Cross Currents

Lynn Pitts

ness,” to quote Scarlett’s Mammy. But it also was a lesson in the abundant goodness of God. Robinson Jeffers wrote a poem titled “The Excesses of God,” in which he posed the following question: “Is it not by his high superfluousness we know our God? For to be equal a need Is natural, animal, mineral: But to fling Rainbows over the rain And beauty above the moon, And secret rainbows On the domes of deep sea-shells...?” God created a universe that is wild with wonder, and our little planet Earth is teeming with its own amazing miracles. We need to explore our world and discover what God is up to. We need to open our eyes and really see the world. Discovery doesn’t necessarily mean distant places either. Open your eyes on your drive to work. Pay attention to sunrises and sunsets. Notice the flowers. Look – really look – at the greenness of the grass. Stand at a window and look into the distance. How far can you see? Is there a mountain within sight? Go outside tonight and look up at the stars, the planets, the moon. “Lift up your eyes,” as the psalmist says. And if your life feels desert-like just now, remember: The desert will bloom.


Delivering more … reaching homes • 922-4136


A-8 • JUNE 2, 2014 • Shopper news

Host an exchange student World Heritage Student Exchange Program, a nonprofit organization, is looking for local host families for high school students from around the world for the 2014-15 school year. Families will provide room, board and guidance. Couples, single parents and families with or without children living at home are all encouraged to apply. Each exchange student is fully insured, brings their own spending money and expects to bear their share of household responsibilities and participate in normal family activities. Info: Adrienne Smith, 240-4144 or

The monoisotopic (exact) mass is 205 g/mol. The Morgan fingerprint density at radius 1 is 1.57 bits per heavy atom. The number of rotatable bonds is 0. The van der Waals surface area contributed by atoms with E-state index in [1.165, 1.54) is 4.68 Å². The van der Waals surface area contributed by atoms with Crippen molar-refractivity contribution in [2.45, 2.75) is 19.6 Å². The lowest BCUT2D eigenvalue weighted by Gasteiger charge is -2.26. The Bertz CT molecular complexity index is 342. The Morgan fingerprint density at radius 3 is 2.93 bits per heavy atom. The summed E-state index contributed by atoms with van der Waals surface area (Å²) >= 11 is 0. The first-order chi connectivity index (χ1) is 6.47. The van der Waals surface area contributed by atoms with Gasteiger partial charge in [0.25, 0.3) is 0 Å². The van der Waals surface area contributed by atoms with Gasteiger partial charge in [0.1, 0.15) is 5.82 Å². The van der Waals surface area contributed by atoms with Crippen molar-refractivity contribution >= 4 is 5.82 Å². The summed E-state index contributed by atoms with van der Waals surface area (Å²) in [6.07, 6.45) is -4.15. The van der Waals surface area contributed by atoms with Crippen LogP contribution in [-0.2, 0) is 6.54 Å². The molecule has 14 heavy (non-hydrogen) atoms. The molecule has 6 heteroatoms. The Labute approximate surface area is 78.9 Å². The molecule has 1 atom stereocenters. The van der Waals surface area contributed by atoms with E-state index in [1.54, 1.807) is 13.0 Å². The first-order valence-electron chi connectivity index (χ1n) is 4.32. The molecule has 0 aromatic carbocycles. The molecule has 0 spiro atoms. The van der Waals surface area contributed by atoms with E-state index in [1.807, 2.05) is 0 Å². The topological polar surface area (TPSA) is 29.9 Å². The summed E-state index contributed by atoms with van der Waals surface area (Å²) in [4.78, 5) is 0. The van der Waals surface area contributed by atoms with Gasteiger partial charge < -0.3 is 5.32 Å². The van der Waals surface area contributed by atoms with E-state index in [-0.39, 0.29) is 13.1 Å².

West Valley Middle School teachers John Martin and Amy Crawford

A good prank The night before the last day of school, some 8thgrade students from West Valley Middle School gathered for a slumber party. The discussion eventually turned toward leaving a lasting impression on the school they were leaving behind.

Sara Barrett

Ashtyn Glover, Darby Bauman and Addie Crawford wanted to do something in a positive light, not a typical upperclassman prank often associated with the end of school. “As 8th-graders, we have more of an opportunity to step up and set a good example,” said Ashtyn. Addie’s mom, WVMS teacher Amy Crawford, suggested they do something for the teachers. “Mrs. Crawford always tells us to do our best, and we wanted to do something for someone else,” said Darby. About 10:30 p.m., the girls made a couple of phone calls and gathered other friends before heading to the grocery store to pick up packs of chalk.

Addie’s dad drove the girls to the school, where they wrote encouraging messages with chalk within each parking space. Messages included “You are loved” and “Thank you” and “You are a good teacher.” The next morning as teachers arrived at the school, emails started circulating to give others a heads-up about notes left for each of them to see. “Only one car was in the parking lot when I arrived for bus duty,” said teacher John Martin. “I saw the messages and drove back and forth to read them, and then I walked by each of them to look again,” he said. Martin quickly took a picture and posted it on his Facebook page. Friends of his from around the world commented that they’d never seen anything like it. “I never would have expected this type of thing,” said Martin. “We turned a ‘prank’ into a good thing,” said Darby. “Kids our age should take advantage of opportunities they’re given to do something great.”

Summer transfer window

Darby Bauman, Addie Crawford, Ashtyn Glover and Weston Standifer display one of the positive messages they wrote in teacher parking spaces at West Valley Middle School. Photos by S. Barrett

Darby Bauman, Addie Crawford, Ashtyn Glover and Weston Standifer

in Hardin Valley. CreACTivity for ages 8-10 will be held 1-4 p.m. Monday through Friday, July 7-11. Cost is $115. ■ Acting for kids Kids will play theaterLocally acclaimed the- related games and parater group The WordPlay- ticipate in acting exercises ers will teach acting to kids before performing a showthis summer at Pellissippi case at the end of the week. State Community College Kids 11-13 can par-

ticipate in ImaginACTion 1-4:30 p.m. Monday through Friday, July 14-18. Participants will be encouraged to focus on their imagination and technique to create characters for the stage. ImaginACTion will also culminate in a showcase by